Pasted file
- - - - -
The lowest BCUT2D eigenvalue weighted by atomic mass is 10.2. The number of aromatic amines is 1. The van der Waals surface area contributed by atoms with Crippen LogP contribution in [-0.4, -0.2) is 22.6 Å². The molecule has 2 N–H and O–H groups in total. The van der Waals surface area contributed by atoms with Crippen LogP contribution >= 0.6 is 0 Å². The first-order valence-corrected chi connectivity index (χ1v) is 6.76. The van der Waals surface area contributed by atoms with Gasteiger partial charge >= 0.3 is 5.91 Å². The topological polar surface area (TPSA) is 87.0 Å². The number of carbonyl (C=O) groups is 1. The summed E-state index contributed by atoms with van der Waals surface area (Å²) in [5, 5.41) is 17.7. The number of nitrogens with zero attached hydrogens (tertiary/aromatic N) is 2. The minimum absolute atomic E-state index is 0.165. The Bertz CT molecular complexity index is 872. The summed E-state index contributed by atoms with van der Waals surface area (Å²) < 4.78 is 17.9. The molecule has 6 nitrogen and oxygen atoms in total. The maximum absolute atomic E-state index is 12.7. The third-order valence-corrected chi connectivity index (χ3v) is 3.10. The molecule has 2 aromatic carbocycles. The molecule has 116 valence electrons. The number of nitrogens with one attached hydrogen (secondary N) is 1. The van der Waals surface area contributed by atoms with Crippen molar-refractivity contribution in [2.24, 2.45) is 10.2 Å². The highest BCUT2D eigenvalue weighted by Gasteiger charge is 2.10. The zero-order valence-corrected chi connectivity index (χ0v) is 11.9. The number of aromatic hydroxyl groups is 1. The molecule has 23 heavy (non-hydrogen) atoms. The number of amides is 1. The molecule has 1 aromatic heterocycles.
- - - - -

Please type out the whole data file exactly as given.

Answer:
The lowest BCUT2D eigenvalue weighted by atomic mass is 10.2. The number of aromatic amines is 1. The van der Waals surface area contributed by atoms with Crippen LogP contribution in [-0.4, -0.2) is 22.6 Å². The molecule has 2 N–H and O–H groups in total. The van der Waals surface area contributed by atoms with Crippen LogP contribution >= 0.6 is 0 Å². The first-order valence-corrected chi connectivity index (χ1v) is 6.76. The van der Waals surface area contributed by atoms with Gasteiger partial charge >= 0.3 is 5.91 Å². The topological polar surface area (TPSA) is 87.0 Å². The number of carbonyl (C=O) groups is 1. The summed E-state index contributed by atoms with van der Waals surface area (Å²) in [5, 5.41) is 17.7. The number of nitrogens with zero attached hydrogens (tertiary/aromatic N) is 2. The minimum absolute atomic E-state index is 0.165. The Bertz CT molecular complexity index is 872. The summed E-state index contributed by atoms with van der Waals surface area (Å²) < 4.78 is 17.9. The molecule has 6 nitrogen and oxygen atoms in total. The maximum absolute atomic E-state index is 12.7. The third-order valence-corrected chi connectivity index (χ3v) is 3.10. The molecule has 2 aromatic carbocycles. The molecule has 116 valence electrons. The number of nitrogens with one attached hydrogen (secondary N) is 1. The van der Waals surface area contributed by atoms with Crippen molar-refractivity contribution in [2.24, 2.45) is 10.2 Å². The highest BCUT2D eigenvalue weighted by Gasteiger charge is 2.10. The zero-order valence-corrected chi connectivity index (χ0v) is 11.9. The number of aromatic hydroxyl groups is 1. The molecule has 23 heavy (non-hydrogen) atoms. The number of amides is 1. The molecule has 1 aromatic heterocycles.